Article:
It took five months, but it is now a done deal: Chadian transitional president Mahamat Idriss Déby and several rebel groups have finally reached an agreement. The text was signed on Monday, August 8 in Doha, and should allow the participation of political-military in the inclusive national dialogue of August 20. The international community welcomed this text, “a key moment for the Chadian people”, according to UN Secretary General Antonio Guterres.
The head of the junta in Chad, Mahamat Idriss Déby Itno, signed the agreement with some forty rebel factions on the opening of a national dialogue for peace on August 20 in N’Djamena. However, two of the main rebel movements refused to participate.
The agreement first provides for a general ceasefire upon signature. It commits the rebel camp and the Transitional Military Council to take no military action against each other. The parties must also implement a DDR program, for “Disarmament, Demobilization and Reintegration”.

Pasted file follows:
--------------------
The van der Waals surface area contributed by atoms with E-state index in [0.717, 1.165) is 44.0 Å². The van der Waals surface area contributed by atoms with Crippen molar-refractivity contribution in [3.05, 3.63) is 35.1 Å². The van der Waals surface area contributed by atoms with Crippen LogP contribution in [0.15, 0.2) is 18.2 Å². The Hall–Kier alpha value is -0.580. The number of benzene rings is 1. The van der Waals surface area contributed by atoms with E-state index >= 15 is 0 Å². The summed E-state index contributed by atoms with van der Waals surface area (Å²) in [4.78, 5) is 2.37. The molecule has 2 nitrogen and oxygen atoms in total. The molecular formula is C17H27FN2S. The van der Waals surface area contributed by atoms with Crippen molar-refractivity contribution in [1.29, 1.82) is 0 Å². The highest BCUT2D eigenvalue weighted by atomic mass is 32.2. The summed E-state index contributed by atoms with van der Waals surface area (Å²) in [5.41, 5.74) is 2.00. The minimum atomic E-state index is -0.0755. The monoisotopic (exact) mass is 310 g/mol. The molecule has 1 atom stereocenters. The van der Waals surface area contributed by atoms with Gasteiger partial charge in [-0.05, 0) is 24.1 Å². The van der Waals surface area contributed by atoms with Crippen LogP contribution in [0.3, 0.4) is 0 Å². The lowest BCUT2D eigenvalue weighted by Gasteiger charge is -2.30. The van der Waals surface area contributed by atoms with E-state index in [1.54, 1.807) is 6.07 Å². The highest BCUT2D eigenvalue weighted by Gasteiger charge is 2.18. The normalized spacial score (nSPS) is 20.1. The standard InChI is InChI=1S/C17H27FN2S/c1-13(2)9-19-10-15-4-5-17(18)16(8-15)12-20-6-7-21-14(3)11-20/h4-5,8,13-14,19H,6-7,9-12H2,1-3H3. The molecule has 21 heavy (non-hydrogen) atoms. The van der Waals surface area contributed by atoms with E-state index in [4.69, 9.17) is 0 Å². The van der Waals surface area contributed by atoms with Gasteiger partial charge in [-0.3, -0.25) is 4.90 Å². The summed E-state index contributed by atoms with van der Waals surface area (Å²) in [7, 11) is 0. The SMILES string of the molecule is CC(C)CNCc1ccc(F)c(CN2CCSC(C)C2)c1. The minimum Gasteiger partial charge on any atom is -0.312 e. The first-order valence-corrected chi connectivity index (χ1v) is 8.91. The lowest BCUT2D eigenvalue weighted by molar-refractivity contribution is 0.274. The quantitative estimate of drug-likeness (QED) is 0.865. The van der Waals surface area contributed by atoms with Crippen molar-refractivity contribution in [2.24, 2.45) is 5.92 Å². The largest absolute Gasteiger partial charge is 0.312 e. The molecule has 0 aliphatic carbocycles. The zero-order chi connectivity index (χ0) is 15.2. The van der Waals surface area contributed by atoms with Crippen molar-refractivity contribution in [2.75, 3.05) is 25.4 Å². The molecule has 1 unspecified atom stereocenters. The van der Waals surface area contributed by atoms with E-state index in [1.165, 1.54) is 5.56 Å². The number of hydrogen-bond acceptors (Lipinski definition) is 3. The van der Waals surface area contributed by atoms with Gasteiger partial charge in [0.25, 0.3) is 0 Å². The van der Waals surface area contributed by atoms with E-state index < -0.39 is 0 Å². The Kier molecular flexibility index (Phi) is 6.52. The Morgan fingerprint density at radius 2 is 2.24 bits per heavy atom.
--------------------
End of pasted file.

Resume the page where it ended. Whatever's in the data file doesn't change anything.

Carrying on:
An amnesty law for convicted rebels is also foreseen, and the security of armed group members and their relatives is guaranteed by the Chadian authorities. In return, the politico-military groups must definitively renounce armed struggle and violent action. They undertake to cease all recruitment of new fighters and to declare their numbers and weapons. Each party promises to release prisoners captured in the various clashes.
Finally, the agreement provides for a national dialogue, which will focus in particular on the reform of the army and the revision of the transitional charter, as well as the non-participation of members of the transition in the next elections.